The adoption of ePlan, an all-electronic system for processing neighbourhood development plan approvals, has brought relief to engineering firms and City employees – but no joy to courier services and copy shops.
“The ePlan system has shaved at least six weeks off what used to be a six-month approval process that involved about 120 people in a variety of City of Edmonton departments and branches,” says Sustainable Development’s former director of development coordination, Nancy Domijan, who has since accepted a new position as the director of building permits and inspection services.
“And because developers’ engineering consultants don’t have to use couriers and print multiple copies of plans anymore, in just the first year with the new system we’ve saved the private sector well over $500,000 in courier and copying costs, and we’ve relieved City employees of many hundreds of hours of often tedious work.”
To grasp the magnitude and complexity of neighbourhood subdivision plan approvals, it’s important to know a few things about the process.
First, developers must pay for roads, sidewalks, street lighting, power, sewer and water utilities, and landscaping in new neighbourhoods. After approvals have been given, the infrastructure’s built and warranty periods are done, the City takes all of it over and is responsible for maintaining it.
That’s why the City must be absolutely sure that all of the rules and regulations pertaining to infrastructure construction are followed to the letter.
Before the electronic system was implemented about a year ago, says Nancy, the developer’s engineering consultants would have to prepare 14 sets of plans and courier them to the Sustainable Development department.
“Each of those 14 plan sets contained between 50 and 100 individual plans, so just the first stage of each application involved more than 1,000 sheets of two-foot by three-foot paper,” says Nancy.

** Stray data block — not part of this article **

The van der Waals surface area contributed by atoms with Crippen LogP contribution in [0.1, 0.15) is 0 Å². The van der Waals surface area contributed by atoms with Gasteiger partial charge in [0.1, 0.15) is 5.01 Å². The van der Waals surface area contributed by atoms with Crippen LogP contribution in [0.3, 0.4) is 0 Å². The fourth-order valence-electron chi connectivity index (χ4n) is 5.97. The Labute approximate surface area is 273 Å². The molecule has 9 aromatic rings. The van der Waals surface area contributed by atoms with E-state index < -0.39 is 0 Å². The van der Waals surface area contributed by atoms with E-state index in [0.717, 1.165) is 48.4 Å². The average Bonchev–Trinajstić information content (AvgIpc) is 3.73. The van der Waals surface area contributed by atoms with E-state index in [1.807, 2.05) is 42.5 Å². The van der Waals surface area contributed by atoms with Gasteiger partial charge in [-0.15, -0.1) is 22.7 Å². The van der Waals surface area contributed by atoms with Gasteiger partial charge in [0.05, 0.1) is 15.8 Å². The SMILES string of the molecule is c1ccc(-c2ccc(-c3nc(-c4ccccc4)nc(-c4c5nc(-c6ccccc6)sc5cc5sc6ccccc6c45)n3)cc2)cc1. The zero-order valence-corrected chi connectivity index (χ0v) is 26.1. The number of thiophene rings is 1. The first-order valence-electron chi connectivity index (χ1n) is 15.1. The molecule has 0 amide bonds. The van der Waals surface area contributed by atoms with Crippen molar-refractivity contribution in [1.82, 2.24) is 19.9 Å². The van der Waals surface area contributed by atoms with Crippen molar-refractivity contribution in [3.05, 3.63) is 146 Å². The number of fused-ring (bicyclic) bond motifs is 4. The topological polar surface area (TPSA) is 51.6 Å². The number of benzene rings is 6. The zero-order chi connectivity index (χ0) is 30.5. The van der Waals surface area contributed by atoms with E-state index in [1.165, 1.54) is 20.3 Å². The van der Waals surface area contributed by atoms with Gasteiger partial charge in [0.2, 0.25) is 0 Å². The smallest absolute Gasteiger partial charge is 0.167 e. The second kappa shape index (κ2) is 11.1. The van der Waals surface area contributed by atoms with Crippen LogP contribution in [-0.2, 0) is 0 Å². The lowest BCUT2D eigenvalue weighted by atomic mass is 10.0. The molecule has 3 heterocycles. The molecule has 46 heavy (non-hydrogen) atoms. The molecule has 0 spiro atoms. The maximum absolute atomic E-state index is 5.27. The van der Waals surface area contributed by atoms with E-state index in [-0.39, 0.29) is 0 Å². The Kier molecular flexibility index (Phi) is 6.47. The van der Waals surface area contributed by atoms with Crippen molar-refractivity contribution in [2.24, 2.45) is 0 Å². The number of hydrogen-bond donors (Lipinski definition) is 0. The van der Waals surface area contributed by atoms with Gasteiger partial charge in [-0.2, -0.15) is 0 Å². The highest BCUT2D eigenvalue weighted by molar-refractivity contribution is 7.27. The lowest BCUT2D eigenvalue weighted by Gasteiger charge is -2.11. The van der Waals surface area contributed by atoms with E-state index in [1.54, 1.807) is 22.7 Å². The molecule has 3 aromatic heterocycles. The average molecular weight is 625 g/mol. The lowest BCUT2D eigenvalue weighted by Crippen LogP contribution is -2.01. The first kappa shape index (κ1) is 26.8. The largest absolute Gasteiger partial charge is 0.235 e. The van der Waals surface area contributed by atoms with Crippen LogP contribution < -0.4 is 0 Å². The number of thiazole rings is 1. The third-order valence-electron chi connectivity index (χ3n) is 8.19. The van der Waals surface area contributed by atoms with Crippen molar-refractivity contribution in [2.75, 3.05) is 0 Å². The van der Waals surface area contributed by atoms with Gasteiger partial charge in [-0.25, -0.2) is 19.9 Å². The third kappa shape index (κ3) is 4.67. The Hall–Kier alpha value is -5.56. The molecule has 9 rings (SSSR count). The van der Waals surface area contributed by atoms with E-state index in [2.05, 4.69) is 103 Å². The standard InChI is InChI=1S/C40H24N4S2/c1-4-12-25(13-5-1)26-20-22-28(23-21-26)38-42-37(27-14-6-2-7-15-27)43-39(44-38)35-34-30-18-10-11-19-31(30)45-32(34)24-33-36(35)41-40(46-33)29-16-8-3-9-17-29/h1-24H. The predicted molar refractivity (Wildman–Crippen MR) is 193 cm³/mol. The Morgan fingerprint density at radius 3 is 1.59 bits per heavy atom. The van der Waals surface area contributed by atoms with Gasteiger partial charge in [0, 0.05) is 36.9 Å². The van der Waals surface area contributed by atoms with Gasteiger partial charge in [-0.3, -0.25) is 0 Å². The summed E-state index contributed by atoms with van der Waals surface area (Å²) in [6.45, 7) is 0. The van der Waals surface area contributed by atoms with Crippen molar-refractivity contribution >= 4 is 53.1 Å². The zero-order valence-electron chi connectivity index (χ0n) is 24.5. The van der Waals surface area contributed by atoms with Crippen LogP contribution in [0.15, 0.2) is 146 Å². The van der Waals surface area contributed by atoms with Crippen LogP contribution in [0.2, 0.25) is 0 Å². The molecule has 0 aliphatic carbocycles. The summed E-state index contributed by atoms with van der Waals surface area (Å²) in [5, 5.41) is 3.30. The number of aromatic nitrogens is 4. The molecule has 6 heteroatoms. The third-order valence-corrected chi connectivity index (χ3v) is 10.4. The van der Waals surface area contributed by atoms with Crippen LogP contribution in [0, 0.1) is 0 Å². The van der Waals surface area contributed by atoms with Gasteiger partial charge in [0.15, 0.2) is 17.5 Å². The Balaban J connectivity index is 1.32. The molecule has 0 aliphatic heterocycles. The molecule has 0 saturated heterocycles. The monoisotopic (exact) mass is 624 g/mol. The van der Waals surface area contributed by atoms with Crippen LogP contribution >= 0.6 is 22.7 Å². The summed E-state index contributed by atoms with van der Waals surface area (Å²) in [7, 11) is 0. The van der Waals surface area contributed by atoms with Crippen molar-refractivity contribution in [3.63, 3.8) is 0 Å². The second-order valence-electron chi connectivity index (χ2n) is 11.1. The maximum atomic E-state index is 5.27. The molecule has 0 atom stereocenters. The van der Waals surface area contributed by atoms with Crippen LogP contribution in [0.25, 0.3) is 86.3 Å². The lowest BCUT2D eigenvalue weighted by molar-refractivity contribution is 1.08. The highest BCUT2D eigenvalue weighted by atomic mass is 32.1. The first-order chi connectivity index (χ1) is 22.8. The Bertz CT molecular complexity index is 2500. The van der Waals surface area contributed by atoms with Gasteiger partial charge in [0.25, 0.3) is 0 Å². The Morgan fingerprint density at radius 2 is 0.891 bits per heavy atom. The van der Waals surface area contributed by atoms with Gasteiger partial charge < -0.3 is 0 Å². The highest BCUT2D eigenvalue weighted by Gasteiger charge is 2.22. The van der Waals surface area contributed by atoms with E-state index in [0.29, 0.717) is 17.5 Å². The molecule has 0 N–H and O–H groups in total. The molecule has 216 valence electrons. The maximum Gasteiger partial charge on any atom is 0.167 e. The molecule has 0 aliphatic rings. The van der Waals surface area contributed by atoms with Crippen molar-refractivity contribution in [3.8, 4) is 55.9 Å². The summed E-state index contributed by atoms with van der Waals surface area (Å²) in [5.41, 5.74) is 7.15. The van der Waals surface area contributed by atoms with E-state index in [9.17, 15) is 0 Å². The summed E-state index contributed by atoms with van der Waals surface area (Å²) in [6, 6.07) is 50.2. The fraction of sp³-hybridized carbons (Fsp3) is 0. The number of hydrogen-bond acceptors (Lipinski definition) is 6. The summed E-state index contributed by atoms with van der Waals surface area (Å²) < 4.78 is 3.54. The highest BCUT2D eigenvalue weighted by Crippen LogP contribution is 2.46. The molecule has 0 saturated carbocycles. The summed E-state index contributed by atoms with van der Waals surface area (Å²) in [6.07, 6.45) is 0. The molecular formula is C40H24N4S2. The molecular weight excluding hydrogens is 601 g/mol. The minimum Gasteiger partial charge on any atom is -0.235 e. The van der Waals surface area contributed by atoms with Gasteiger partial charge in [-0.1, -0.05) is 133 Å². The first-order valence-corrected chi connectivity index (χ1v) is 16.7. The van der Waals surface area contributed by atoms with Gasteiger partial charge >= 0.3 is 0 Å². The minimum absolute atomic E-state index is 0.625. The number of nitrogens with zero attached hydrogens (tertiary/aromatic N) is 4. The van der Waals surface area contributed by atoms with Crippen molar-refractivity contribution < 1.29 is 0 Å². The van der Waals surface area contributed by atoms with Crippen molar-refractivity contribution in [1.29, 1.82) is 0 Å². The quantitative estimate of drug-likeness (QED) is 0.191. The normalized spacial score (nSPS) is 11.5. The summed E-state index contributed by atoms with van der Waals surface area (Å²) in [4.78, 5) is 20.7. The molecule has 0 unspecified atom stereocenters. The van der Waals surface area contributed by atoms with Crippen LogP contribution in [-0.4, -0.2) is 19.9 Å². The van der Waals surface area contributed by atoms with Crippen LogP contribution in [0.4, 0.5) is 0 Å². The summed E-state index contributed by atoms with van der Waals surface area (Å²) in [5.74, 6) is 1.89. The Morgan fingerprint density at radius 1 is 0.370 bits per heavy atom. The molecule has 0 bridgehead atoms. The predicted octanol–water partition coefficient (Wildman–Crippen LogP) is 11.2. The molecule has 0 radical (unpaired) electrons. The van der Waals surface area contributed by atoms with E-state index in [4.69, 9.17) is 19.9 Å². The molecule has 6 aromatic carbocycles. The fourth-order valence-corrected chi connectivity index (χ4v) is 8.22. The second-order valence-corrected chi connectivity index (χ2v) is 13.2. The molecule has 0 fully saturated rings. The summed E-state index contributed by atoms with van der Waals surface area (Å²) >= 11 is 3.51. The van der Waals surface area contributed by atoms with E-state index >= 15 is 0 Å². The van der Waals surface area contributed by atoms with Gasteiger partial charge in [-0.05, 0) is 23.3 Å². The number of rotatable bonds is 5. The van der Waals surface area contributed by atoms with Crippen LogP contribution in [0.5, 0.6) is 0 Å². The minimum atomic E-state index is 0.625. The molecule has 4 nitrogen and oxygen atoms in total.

“We’d divide up the sets and internally mail them off to various City departments and branches so their engineers could pore over the detail and note problems by writing on the plans and appending memos.”
All those plan sets were then sent back to the consultants for revision. When revisions were made, 14 brand new ‘second iteration’ plan sets were couriered back to Nancy’s staff, who then split the sets up and sent them for detailed examination in several internal departments and branches.
At that stage – and in the third-iteration stage if one was required – City staff would have to painstakingly compare the previous plans with the corrected plans, correction by correction, to ensure all of their directions had been followed.
Under the new system, consultants submit their plans electronically. Nancy’s group automatically re-distributes them amongst City departments for scrutiny and comment.
During the scrutiny process, every player – the developer, the engineering consultants and every relevant City department – can see the comments of each of the City‘s approving authorities.
“The new system clearly highlights any changes made to plans after the previous submission, so City staff have much better tools to check one set against another to confirm revisions were made,” says Nancy.
“That’s another of the main reasons it’s such a huge timesaver,” she says.
Nancy says the system has even had an unexpected positive effect.
“In planning our move to the new Civic Building, we realized we don’t need as much room now, because we’re no longer spreading all those plans out on large tables.”
The next phase of ePlan – enabling electronic submission of Construction Completion Certificates (CCCs) and Final Acceptance Certificates (FACs), the applications for certificates issued by the City once infrastructure construction is complete and final inspections are done – is targeted to launch in March 2016.
Once the next phase has been completed, the entire end-to-end engineering drawing process will have been put online, a huge milestone.